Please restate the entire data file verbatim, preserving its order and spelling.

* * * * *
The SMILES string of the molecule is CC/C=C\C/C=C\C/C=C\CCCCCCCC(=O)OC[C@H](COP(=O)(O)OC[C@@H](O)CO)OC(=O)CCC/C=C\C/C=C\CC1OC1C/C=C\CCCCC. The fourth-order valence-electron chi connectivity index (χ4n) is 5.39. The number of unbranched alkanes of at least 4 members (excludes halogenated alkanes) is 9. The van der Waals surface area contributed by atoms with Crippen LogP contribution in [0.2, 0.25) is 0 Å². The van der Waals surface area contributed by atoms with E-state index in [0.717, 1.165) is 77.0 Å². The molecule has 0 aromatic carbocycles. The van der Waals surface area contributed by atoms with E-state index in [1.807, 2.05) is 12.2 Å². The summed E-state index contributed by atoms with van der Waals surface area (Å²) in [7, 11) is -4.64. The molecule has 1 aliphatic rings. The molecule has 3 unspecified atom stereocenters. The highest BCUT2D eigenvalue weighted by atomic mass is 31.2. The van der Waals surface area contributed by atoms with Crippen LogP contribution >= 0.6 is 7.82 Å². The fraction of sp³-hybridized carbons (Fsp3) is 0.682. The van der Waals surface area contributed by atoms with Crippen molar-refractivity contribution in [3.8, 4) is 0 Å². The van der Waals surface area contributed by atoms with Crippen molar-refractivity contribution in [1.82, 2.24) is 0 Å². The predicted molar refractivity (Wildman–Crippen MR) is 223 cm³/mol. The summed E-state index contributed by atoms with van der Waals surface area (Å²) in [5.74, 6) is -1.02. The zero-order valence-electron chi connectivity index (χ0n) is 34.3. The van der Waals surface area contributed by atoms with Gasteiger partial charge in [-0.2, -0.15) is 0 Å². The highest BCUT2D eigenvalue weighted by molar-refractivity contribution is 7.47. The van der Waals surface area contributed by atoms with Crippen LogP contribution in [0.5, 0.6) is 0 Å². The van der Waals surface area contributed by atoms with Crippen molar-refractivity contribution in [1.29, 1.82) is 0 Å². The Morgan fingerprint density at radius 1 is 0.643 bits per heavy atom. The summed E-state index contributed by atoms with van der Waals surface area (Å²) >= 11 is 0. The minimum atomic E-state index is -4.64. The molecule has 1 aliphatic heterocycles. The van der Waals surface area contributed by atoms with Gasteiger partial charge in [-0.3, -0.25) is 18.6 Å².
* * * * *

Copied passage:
The SMILES string of the molecule is CC/C=C\C/C=C\C/C=C\CCCCCCCC(=O)OC[C@H](COP(=O)(O)OC[C@@H](O)CO)OC(=O)CCC/C=C\C/C=C\CC1OC1C/C=C\CCCCC. The fourth-order valence-electron chi connectivity index (χ4n) is 5.39. The number of unbranched alkanes of at least 4 members (excludes halogenated alkanes) is 9. The van der Waals surface area contributed by atoms with Crippen LogP contribution in [0.2, 0.25) is 0 Å². The van der Waals surface area contributed by atoms with E-state index in [0.717, 1.165) is 77.0 Å². The molecule has 0 aromatic carbocycles. The van der Waals surface area contributed by atoms with E-state index in [1.807, 2.05) is 12.2 Å². The summed E-state index contributed by atoms with van der Waals surface area (Å²) in [7, 11) is -4.64. The molecule has 1 aliphatic rings. The molecule has 3 unspecified atom stereocenters. The highest BCUT2D eigenvalue weighted by atomic mass is 31.2. The van der Waals surface area contributed by atoms with Crippen LogP contribution >= 0.6 is 7.82 Å². The fraction of sp³-hybridized carbons (Fsp3) is 0.682. The van der Waals surface area contributed by atoms with Crippen molar-refractivity contribution in [3.8, 4) is 0 Å². The van der Waals surface area contributed by atoms with Crippen molar-refractivity contribution in [1.82, 2.24) is 0 Å². The predicted molar refractivity (Wildman–Crippen MR) is 223 cm³/mol. The summed E-state index contributed by atoms with van der Waals surface area (Å²) in [5.74, 6) is -1.02. The zero-order valence-electron chi connectivity index (χ0n) is 34.3. The van der Waals surface area contributed by atoms with Gasteiger partial charge in [-0.2, -0.15) is 0 Å². The highest BCUT2D eigenvalue weighted by molar-refractivity contribution is 7.47. The van der Waals surface area contributed by atoms with Crippen LogP contribution in [0.5, 0.6) is 0 Å². The van der Waals surface area contributed by atoms with Crippen molar-refractivity contribution in [1.29, 1.82) is 0 Å². The Morgan fingerprint density at radius 1 is 0.643 bits per heavy atom. The summed E-state index contributed by atoms with van der Waals surface area (Å²) >= 11 is 0. The minimum atomic E-state index is -4.64. The molecule has 1 aliphatic heterocycles. The van der Waals surface area contributed by atoms with Gasteiger partial charge in [-0.3, -0.25) is 18.6 Å².